Counseling graduate applies skills to profession and ministry

File Under: Outcomes

For Dania King ’18, Malone University was literally an answer to prayer.

After completing a bachelor’s degree in human development and family studies from a nearby state university, King served as an administrator for a licensed childcare facility in Twinsburg and as the community liaison for her church. She enjoyed both of those positions, but also felt a pull within her to continue her education. That’s where she felt stuck. While she vacillated between staying in Ohio and leaving the state for her graduate education, and waffled between the paths of education or counseling, King happened to see an advertisement for an upcoming Graduate and Professional Studies information session at Malone. She thought to herself, “why not?”

“I remember very clearly that Dr. Brock Reiman closed the session in prayer,” she said, “and with his words, ‘Father, I pray for anyone who is in the midst of making a decision about where to attend,’ my anxiety was gone and I knew that Malone was for me. In that moment, that was all I needed.” 

King’s academic experience at Malone was plagued with illnesses and setbacks, but with the help and support of the professors in the counseling department, she not only completed her degree, but did so with honors.

“The best part of Malone is the professors because we students aren’t just numbers,” she said. “Each faculty member is compassionate yet firm, they are listeners and discerners, and they have a knack for skillfully balancing expectations and grace. I deeply cherish my time at Malone.”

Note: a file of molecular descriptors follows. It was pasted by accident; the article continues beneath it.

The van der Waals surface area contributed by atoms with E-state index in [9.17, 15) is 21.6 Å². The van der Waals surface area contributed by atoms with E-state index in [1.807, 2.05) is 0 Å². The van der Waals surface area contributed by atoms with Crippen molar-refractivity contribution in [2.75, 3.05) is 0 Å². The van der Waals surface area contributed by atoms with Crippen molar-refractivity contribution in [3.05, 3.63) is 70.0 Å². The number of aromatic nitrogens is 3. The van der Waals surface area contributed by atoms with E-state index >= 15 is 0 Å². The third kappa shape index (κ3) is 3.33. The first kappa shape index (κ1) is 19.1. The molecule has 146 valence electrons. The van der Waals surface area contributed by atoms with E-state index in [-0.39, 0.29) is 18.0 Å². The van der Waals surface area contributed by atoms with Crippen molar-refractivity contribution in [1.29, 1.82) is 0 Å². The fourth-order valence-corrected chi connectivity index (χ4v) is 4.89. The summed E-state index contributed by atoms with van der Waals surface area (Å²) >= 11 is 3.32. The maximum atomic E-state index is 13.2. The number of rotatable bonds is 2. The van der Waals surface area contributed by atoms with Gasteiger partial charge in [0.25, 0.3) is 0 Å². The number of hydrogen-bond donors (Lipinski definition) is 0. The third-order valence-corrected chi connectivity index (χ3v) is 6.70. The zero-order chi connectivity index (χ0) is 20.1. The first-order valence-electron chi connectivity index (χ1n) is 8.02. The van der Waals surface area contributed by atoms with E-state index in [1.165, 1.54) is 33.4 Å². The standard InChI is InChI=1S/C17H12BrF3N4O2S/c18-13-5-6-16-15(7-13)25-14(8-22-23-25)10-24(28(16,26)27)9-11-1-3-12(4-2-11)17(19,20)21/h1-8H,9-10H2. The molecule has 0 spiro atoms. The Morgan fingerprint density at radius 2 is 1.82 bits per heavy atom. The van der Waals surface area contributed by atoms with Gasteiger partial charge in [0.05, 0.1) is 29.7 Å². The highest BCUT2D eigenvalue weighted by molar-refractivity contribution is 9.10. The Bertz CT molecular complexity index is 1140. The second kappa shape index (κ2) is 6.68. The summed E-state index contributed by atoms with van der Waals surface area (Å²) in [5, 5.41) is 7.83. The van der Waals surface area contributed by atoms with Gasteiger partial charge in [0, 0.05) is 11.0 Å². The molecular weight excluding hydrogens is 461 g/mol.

Now a graduate from the Clinical Mental Health Counseling program, King was prepared to pass the National Counselor Examination (NCE) the first time she took it, which enabled her to apply for licensure with the Ohio Counselor, Social Worker, and Marriage and Family Therapist Board. She is now a Licensed Professional Counselor (LPC).

“I currently work full-time at Freedom Health LLC as assistant to the controller,” she said. “Although my current position is not in the counseling field, the curriculum, theories, skills, and interventions I learned while in Malone’s program help me tremendously in this customer-based field. It is important to me that person-centered attributes like empathy, unconditional positive regard, and genuineness come into play in my daily work because everyone deserves to be heard.”

Malone’s counseling program has helped King integrate a listening ear not only into her professional role but into her ministry at church, as well.

“As a part of the teachers and speakers ministry at my church, I teach Christian education, Bible study classes, youth specialty classes, among other things,” she said. “The resources we used in the counseling program, like The Cry of the Soul: How Our Emotions Reveal Our Deepest Questions About God by Dan Allender and Tremper Longman, showed me the value of bibliotherapy. I often use it when teaching and I count it a true blessing to continue using my textbooks in the ‘real world’ when ministering to the souls of others.”